Many of the girls, mothers and grandmothers who arrive at Dr Denis Mukwege’s hospital in Eastern Congo have suffered such extreme sexual violence that they are barely able to walk.
Dr Mukwege talks about Sarah, who was taken hostage, tied naked to a tree and gang-raped until she lost consciousness. She arrived at the hospital unable to stand, with severe internal injuries to her bowel, bladder and digestive system.
She is just one of more than 80,000 women who have arrived at Dr Mukwege’s treatment center since it opened in 1999, offering free medical care to the victims of rape who have been caught up in the ongoing battle between warring militias in the Democratic Republic of Congo.
Many of them will undergo long and complicated surgery, but some will be incontinent and infertile for the rest of their lives.
Worse still, perhaps, 40-60% of these women will never be able to return to their home communities. Sometimes that is because of the extent of their injuries. But most often it is because of the deep stigma that surrounds their plight.
In many societies, rape is a cause of deep shame, something that will leave victims isolated, rejected, or even vulnerable to being murdered.
But saying silent about sexual violence has handed impunity to the perpetrators - and led to the proliferation of rape.
“What is keeping rape in our society is silence. The silence [of women] is really a strong tool of rapists, so they can go on destroying girls and women," Dr Mukwege told the World Economic Forum Annual meeting in Davos.
"If she stays in silence, she can be raped again and again. And she can’t protect others."
Deep psychological damage
Having won the Nobel Peace Prize in 2018, Dr Mukwege has dedicated his life to fighting against both rape itself and the stigma surrounding it.
There are many Sarahs, Dr Mukwege says, in many other conflict-torn countries, citing Bosnia, Myanmar, Iraq, Colombia and the Central African Republic amongst others.
One of the implications of the silence concerning these sexual atrocities, however, is that there are extremely scarce facts to assess or even estimate the scale of the problem. It is a war crime that is largely undocumented.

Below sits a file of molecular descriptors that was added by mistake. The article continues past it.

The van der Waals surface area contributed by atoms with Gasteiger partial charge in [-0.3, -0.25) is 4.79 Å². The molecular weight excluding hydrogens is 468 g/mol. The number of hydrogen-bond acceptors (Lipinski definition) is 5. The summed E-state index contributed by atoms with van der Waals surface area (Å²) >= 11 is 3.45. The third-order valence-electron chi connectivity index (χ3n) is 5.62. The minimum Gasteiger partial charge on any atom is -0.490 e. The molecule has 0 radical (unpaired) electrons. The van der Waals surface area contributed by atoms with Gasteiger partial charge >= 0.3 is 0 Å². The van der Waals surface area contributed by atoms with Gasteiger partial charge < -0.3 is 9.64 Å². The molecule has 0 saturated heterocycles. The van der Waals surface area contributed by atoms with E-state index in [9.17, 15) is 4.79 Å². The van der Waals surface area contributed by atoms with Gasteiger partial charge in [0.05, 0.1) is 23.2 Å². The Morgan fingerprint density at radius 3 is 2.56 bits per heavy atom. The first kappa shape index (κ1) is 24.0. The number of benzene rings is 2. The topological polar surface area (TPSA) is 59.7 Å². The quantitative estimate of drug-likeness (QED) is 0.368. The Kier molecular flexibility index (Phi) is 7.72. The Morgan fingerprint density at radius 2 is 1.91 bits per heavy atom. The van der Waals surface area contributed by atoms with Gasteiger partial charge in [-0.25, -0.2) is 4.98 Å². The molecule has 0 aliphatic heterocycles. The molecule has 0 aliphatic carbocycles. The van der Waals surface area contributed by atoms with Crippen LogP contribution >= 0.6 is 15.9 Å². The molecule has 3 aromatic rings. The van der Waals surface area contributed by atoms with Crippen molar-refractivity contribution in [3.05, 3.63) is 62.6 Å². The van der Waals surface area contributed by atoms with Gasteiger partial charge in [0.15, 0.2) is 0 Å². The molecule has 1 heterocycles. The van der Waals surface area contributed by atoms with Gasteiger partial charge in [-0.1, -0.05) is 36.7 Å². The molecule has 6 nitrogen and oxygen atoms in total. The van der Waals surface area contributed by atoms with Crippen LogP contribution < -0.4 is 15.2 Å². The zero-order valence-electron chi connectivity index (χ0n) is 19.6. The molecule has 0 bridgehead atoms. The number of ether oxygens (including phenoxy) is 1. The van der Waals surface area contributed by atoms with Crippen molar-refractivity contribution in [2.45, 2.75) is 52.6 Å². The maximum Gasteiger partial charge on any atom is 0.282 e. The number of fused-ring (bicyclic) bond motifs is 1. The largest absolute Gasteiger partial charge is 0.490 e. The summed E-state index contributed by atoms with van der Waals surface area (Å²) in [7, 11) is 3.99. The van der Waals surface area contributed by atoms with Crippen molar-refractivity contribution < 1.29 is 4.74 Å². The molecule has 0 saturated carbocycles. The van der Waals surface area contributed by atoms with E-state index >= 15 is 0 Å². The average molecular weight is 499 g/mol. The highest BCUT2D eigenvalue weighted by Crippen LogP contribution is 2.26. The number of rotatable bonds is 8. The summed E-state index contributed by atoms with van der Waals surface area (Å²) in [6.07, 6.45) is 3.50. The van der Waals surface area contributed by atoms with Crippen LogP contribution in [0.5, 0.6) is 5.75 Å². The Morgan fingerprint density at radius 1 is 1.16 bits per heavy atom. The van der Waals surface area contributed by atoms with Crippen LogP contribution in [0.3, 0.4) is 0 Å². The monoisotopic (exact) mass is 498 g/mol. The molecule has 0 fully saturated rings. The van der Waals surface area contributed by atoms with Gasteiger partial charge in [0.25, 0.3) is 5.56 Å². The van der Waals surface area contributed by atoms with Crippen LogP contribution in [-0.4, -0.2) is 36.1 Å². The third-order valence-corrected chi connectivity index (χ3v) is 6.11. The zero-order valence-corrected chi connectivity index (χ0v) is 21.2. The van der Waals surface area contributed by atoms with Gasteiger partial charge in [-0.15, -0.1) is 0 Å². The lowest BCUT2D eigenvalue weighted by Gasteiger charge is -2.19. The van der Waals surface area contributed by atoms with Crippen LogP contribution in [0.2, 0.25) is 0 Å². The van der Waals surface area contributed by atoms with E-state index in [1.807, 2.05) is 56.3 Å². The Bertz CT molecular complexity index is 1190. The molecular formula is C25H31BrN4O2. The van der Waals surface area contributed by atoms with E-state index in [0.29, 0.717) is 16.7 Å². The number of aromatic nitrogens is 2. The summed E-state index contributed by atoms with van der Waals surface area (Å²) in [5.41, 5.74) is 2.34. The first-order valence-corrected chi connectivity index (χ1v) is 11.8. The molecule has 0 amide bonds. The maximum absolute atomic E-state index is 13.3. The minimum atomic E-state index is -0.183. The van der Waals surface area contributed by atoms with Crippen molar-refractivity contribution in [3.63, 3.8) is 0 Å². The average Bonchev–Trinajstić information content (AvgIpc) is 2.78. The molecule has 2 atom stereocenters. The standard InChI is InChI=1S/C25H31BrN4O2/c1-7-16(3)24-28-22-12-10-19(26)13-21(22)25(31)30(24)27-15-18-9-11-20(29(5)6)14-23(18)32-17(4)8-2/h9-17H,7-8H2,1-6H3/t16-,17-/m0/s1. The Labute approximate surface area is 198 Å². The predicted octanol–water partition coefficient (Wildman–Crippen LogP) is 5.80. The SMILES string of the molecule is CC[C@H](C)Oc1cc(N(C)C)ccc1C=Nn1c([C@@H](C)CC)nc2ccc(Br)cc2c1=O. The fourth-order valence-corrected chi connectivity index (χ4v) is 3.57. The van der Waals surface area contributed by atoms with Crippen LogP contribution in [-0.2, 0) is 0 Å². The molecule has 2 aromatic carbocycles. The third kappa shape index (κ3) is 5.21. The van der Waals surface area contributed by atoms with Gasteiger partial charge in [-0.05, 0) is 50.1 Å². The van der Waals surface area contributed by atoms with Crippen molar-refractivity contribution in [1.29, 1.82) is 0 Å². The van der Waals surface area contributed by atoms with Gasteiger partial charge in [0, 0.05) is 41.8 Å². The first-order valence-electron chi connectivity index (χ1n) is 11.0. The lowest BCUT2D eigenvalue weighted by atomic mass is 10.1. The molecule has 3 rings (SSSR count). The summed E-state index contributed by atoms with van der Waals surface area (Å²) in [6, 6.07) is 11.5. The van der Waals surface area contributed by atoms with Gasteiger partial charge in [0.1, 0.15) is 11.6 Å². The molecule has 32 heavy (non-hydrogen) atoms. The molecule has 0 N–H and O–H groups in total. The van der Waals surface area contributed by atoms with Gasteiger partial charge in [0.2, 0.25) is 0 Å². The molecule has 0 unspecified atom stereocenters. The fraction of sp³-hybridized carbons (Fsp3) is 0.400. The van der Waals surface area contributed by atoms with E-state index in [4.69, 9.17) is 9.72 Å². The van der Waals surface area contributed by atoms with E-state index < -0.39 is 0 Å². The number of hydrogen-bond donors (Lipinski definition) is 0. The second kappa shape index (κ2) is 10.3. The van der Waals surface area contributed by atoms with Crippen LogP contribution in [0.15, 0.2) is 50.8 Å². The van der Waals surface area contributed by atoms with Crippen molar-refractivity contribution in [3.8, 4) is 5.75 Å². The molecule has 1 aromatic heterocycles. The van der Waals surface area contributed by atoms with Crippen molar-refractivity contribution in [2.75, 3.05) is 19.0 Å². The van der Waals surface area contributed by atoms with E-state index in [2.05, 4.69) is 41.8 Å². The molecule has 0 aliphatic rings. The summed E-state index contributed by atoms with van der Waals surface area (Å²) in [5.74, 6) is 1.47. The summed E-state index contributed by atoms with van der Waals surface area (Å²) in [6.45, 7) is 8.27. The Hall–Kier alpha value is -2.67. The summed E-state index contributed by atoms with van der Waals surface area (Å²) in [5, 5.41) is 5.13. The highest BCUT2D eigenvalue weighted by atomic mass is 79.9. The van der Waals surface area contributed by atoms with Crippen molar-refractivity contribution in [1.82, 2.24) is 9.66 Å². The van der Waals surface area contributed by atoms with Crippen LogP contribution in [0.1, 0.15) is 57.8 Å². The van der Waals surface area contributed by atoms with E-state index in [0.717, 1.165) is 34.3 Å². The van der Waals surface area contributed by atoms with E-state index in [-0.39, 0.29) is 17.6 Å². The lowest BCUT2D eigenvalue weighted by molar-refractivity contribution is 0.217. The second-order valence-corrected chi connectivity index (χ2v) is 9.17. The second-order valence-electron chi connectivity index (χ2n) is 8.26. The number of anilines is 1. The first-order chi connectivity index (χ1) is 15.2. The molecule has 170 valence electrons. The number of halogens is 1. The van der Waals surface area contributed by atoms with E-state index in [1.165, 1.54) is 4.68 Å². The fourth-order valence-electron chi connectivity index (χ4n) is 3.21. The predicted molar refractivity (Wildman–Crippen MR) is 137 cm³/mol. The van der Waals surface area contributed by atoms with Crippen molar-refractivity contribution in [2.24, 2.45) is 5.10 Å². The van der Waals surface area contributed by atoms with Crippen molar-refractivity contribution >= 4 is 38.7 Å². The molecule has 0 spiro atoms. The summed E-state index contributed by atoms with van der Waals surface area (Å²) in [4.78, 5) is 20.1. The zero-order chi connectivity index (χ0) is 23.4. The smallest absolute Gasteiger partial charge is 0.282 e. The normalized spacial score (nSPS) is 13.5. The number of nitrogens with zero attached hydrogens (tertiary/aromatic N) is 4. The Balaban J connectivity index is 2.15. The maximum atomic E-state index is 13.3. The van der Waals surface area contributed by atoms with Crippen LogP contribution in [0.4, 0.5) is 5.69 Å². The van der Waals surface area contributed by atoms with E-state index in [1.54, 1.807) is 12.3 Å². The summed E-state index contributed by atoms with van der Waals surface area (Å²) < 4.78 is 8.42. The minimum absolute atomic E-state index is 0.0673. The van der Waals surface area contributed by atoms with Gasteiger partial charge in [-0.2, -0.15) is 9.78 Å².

Another major implication of the silence is that the perpetrators are never brought to justice, causing deep psychological damage to the victims, who must sometimes continue to live alongside their abusers.
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Even when the perpetrators have fled, true reparation requires the community to acknowledge what has happened, according to Dr Mukwege. Seemingly small gestures - such as a plaque or a small memorial in the village - can change the perception that these crimes must never be spoken about ever again, he explains.
A war against indifference
The silence surrounding rape as a weapon of war is also, to some extent, something that is being perpetuated internationally as well as locally.
“I call on the world to be a witness and urge you to join in order to put an end to this suffering that shames our common humanity,” Dr Mukwege said as he received his Nobel Peace Prize.
“Turning a blind eye to this tragedy is being complicit,” he said. “If there is a war to be waged, it is the war against the indifference which is eating away at our societies.”
Rape and harassment, albeit on a smaller scale, have also often remained secret in the developed world too, with some such crimes now coming to light decades later.
As the battle for gender equality continues, highlighted by International Women’s Day, Dr Mukwege is campaigning to raise awareness of the many thousands of women who have suffered unimaginable acts of sexual violence - and a life of rejection - as a byproduct of war.
He dreams of a day when women will be able to speak freely about what has happened to them, and the perpetrators will be the ones to feel lifelong shame. And he wants everyone to say ‘no’ to indifference.
“We all have the power to change the course of history when the beliefs we are fighting for are right,” Dr Mukwege says.